Tuesday, October 27, 2009

Fall Colours

     There is nothing quite like a tranquil walk through the forest on a crisp autumn day, but do not be fooled by this seemingly peaceful landscape; the forest and it's inhabitants are busy readying themselves for the harsh winter to come. Squirrels and resident birds are feverishly stashing cones and seeds, flocks or migrants are flying over head towards their distant wintering grounds and even the trees, behind their towering silence, are diligently preparing themselves for their winter slumber.

     The beautiful greens that served the trees so well over the summer months capturing light to produce nourishing sugars and release oxygen, are slowly being degraded as day length shortens and temperature drops, revealing other hidden pigments. Carotenes and xanthophylls replace the dying chlorophyll with brilliant bursts of oranges and yellows. Anthocyanins preciously stored away in the vacuoles of the lead cells can finally display their fiery reds.

      While the leaves are busy putting on a flamboyant show, the tree is slowly producing a layer of celles at the base of the leaf petiole. Once the layer is complete, the leaf will dance upon the wind for a moment before returning to the ground from which it came, leaving as only proof, a slight scar upon the branch from which it grew.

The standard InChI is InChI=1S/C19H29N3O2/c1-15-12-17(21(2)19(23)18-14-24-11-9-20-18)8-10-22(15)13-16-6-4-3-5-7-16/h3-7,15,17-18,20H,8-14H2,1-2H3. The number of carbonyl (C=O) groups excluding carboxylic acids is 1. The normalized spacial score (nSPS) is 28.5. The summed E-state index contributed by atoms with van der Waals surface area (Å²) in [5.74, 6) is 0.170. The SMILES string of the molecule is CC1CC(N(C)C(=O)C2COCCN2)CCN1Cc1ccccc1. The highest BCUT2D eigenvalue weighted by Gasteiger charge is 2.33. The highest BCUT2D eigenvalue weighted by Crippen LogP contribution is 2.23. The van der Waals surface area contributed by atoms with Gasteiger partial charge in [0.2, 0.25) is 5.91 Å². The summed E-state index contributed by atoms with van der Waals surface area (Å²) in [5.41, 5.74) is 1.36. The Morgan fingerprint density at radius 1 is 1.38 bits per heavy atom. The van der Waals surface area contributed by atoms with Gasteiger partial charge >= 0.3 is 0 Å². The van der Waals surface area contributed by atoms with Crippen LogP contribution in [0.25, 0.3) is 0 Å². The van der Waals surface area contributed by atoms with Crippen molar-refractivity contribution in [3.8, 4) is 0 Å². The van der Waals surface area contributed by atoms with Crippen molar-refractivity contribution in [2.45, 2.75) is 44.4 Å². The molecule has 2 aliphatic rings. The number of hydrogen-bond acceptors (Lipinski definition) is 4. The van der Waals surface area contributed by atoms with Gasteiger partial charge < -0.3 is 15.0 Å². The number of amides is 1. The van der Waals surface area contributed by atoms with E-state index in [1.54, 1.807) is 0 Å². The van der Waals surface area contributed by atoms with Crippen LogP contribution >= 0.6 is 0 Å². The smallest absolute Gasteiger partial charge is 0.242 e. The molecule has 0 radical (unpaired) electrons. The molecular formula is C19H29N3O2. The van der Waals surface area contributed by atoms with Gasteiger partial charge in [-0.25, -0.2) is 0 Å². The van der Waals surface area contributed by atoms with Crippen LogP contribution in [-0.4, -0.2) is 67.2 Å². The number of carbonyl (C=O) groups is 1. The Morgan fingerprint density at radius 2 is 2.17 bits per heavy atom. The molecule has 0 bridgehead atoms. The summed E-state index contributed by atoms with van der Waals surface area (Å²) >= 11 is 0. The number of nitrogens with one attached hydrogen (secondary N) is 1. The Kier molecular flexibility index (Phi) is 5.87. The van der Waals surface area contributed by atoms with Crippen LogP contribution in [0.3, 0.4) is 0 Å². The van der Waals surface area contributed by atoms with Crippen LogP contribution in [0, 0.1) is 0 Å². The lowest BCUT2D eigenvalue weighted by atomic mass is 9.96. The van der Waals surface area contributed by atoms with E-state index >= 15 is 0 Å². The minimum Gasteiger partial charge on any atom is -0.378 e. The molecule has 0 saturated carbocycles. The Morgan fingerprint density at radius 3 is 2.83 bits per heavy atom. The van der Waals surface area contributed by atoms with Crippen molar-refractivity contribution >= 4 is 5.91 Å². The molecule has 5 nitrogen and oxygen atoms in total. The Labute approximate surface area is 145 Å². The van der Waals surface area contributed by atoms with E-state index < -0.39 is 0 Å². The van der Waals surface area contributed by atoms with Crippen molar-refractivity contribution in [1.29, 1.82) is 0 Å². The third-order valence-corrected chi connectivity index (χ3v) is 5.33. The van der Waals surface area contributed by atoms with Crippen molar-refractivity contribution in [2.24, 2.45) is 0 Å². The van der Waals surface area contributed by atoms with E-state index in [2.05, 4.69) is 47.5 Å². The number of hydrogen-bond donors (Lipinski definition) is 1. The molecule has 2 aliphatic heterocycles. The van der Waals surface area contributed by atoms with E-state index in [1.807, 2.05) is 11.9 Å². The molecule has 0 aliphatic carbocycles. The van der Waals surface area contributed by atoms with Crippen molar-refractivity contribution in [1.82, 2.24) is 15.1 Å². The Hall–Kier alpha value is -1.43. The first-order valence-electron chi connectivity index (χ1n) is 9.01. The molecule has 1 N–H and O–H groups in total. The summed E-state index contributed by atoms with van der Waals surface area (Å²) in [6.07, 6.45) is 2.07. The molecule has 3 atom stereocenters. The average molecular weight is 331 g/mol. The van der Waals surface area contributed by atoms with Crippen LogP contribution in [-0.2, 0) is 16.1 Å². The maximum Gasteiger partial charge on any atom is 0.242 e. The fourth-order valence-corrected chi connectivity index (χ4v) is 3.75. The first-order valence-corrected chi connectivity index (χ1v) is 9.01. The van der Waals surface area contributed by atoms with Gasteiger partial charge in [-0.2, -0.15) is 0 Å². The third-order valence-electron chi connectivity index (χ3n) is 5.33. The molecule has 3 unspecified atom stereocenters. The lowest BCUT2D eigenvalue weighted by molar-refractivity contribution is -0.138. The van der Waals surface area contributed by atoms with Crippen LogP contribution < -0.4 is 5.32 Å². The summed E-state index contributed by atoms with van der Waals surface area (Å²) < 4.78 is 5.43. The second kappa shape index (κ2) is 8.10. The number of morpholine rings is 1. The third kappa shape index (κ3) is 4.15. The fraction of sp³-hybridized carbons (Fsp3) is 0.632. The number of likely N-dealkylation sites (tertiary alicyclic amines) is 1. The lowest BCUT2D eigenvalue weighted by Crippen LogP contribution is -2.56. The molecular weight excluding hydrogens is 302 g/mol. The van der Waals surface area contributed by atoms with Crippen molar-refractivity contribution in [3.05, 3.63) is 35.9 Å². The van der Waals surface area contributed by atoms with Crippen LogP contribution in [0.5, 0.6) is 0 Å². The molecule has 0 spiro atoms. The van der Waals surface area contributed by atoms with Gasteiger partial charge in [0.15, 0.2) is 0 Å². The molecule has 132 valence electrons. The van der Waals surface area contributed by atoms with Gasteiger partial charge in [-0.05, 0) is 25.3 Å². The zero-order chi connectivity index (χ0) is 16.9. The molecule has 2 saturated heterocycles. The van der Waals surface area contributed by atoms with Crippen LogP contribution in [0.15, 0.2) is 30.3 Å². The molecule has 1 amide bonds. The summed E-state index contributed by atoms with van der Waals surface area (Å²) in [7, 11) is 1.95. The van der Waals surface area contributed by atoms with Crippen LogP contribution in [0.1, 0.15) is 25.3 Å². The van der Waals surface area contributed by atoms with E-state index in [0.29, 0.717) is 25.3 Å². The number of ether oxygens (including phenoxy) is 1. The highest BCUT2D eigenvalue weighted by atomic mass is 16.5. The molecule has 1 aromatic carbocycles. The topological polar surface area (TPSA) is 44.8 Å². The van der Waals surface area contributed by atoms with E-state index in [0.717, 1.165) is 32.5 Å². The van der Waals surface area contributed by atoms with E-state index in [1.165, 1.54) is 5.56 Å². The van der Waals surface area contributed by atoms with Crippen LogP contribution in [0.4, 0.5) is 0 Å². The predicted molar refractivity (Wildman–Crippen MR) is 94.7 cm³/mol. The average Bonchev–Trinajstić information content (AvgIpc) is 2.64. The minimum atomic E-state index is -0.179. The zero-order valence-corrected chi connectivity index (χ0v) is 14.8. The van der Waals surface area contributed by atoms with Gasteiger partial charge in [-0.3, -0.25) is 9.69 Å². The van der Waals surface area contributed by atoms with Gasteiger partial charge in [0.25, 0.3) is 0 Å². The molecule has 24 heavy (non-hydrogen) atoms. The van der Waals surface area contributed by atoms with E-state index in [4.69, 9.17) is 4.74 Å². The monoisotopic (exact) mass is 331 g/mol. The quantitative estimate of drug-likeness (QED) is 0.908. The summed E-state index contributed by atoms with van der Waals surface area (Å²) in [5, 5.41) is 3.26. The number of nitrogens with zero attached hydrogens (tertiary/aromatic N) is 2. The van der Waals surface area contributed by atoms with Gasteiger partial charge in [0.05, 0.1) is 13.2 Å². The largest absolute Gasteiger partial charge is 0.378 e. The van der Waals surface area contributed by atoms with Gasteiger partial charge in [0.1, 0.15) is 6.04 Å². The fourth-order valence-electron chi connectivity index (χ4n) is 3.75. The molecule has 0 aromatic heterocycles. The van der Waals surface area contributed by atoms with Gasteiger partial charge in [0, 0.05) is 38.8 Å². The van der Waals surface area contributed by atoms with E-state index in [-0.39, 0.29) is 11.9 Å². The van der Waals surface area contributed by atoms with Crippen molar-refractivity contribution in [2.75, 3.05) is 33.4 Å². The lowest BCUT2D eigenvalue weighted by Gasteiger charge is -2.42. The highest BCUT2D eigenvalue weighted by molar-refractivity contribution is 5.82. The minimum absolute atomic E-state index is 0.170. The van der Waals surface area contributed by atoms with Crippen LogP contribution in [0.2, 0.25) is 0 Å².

The tree had no other choice than to release its beautiful fall foliage as the hardship of northern winters do not allow them to keep such delicate structures. The snow would weigh down on the leaves until they are torn off or the branches collapse under their combined weight. Instead, the tree has stored energy in small buds that shall open up to full green splendour when the warm temperatures return. All broad-leaved trees in northern regions shed their leaves in fall. Some may keep their leaves longer, like the majestic oak whose brown leaves may persist well into the winter and even until next growth. In warmer climates, even broad-leaved trees can be evergreen, as they do not suffer from such cruel seasonal changes.

    A dedicated observer will have no doubt noticed that not all trees shed their green leaves and that time has shaped these photosynthetic structures into resistant needles that persist throughout the winter: they are evergreens, conifer trees. Their strategy is different; by keeping their leaves, they can profit from the sun's bountiful presence for a longer period of time before the bitter cold stops photosynthetic activity.

    When all that is left are naked branches stretching out as if to tickle the clouds, urging them to release their snowy blanket, the seasoned walker smiles knowingly amongst the silent trees and chirping chickadees; this is not the end, this is but an interlude of rest before the frenzy of spring. Soon this barren brown land shall turn a sparkling white and a whole new world will be waiting to be explored.

Written about a typical autumn day in Montreal, an attempt at lyrical science, posted out of nostalgia.
Take care!
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